Internet Case Study #9:

Contribution of Bacteria to Sulphide-Mineral Reaction Rates in Natural Environments

This Internet case study is copyrighted () 1998 by Kevin A. Morin and Nora M. Hutt.

Click here for a PDF version of this MDAG.com Internet Case Study 9


   It is fascinating to hear different viewpoints about bacterial contributions to sulphide-mineral reactions in natural environments. There are many who believe bacteria greatly accelerate the rates. This view is often based on old papers like Singer and Stumm (1970) that discussed the acceleration. Unfortunately, publications that discredited much of that work, like Morth et al. (1972), are rarely mentioned or remembered. It would be enlightening to return to the older literature, like Colmer et al. (1950), to see if there were actually data showing bacterial effects or whether a cause-and-effect relationship was assumed simply because of the presence of bacteria.

This bacteria-centric view is also expressed by biohydrometallurgists, who have demonstrated the effects of Thiobacillus ferrooxidans in very warm, enclosed, engineered chambers. Of course, these chambers do not necessarily simulate actual in-field conditions at a minesite.

Therefore, it is worthwhile to review recent studies related to bacterial effects, to see what the latest information is saying about bacterial contributions of sulphide minerals under natural environment conditions.

There is little doubt that bacteria are present everywhere in the environment - this is well known to the medical sciences. In fact, there is actually no way to preclude or completely eradicate bacteria in minesite components, like a mined-rock pile or tailings. So the key question is whether they accelerate sulphide-mineral reaction rates under certain conditions, like within a specific pH range.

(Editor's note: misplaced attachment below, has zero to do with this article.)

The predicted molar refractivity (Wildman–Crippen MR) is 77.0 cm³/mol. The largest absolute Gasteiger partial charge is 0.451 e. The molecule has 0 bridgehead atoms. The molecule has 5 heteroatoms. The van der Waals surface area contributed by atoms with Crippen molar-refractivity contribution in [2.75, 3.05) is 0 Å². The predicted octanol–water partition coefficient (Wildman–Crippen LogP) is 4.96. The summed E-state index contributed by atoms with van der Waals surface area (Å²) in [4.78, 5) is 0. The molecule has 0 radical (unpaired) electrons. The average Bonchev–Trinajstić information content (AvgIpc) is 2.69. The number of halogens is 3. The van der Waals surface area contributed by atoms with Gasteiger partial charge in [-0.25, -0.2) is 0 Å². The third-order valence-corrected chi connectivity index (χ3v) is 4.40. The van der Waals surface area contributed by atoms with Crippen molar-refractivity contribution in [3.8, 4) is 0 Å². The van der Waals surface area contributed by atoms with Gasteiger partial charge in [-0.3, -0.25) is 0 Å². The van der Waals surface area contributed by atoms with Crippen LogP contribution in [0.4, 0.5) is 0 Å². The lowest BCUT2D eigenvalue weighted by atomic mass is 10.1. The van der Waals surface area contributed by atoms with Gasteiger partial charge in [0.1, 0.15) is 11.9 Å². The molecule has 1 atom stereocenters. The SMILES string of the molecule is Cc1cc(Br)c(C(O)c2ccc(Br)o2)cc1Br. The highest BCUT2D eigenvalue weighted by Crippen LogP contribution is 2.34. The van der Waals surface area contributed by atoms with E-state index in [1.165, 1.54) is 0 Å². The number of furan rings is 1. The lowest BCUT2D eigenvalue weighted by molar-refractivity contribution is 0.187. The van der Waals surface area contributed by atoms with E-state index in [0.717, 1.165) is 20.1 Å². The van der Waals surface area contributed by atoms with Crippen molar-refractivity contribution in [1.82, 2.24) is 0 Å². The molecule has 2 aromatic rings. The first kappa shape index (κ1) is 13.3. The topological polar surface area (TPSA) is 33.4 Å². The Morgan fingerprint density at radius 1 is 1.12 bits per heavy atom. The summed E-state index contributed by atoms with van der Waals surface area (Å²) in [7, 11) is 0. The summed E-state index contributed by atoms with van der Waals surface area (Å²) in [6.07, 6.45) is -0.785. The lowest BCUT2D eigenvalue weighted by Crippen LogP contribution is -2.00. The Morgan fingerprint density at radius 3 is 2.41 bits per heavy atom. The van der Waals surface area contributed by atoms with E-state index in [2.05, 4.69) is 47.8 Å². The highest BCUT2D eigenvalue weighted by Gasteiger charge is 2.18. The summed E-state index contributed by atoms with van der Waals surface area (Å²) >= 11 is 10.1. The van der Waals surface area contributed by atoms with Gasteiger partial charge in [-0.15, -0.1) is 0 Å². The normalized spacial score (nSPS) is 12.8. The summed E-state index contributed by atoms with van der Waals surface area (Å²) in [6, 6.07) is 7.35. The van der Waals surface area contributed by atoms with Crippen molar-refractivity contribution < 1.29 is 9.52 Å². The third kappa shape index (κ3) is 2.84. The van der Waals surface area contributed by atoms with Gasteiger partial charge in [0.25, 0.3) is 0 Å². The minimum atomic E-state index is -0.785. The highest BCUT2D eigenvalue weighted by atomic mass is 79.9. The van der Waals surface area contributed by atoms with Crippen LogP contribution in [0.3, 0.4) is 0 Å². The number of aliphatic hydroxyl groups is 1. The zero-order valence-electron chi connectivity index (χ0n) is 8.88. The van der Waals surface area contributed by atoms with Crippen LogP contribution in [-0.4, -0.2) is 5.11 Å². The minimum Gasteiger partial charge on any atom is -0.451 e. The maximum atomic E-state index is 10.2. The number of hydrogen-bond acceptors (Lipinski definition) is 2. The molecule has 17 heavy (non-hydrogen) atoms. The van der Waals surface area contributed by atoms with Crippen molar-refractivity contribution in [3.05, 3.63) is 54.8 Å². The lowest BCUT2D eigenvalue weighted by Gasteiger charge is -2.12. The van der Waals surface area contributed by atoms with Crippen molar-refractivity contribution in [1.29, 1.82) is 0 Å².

Morin and Hutt (1997) reported on a series of humidity cells, with some cells inoculated once with T. ferrooxidans and accompanying uninoculated replicate cells (Figure 1). While the inoculated cells showed increased reaction rates for a few weeks after inoculation, the rates inevitably returned to the uninoculated rates. This probably meant that the inoculated cells carried too many bacteria, which eventually died off and re-equilibrated to the more stable levels and rates in the uninoculated cells, which no doubt already contained T. ferooxidans. This is one reason why constant inoculation of cells is not necessary and may in fact yield rates that cannot be sustained naturally.

Click on Figure 1 to Enlarge It

Recent studies of bacterial contributions to sulphide-mineral reactions have been carried out under field conditions and in laboratories under field-like conditions (Kwong et al., 1995; Nicholson, 1994; Van Stempvoort and Krouse, 1994). These studies were conducted under sterile (abiotic) and biotic conditions, and over a large range of pH from 1 to 8. The resulting reaction rates remained relatively constant, often within a factor of two, across these ranges of conditions.

Also, Kirby and Brady (1998) measured ferrous-iron oxidation rates, which are reportedly affected by T. ferrooxidans, under field conditions by diverting acidic drainage into a plexiglass containing a stirrer, probes, and an aerator. Rates measured at four sites ranged from less than 1x10-9 to 3.27x10-6 mol/(Ls). However, there was no general correlation with pH, dissolved oxygen, or iron concentrations, precluding the development of a rate equation. A compilation of these rates and others from the literature (Figure 2) shows no clear trend, no close adherence to biotic or abiotic trends, and shows variations up to three orders of magnitude between two pH units.

Click on Figure 2 to Enlarge It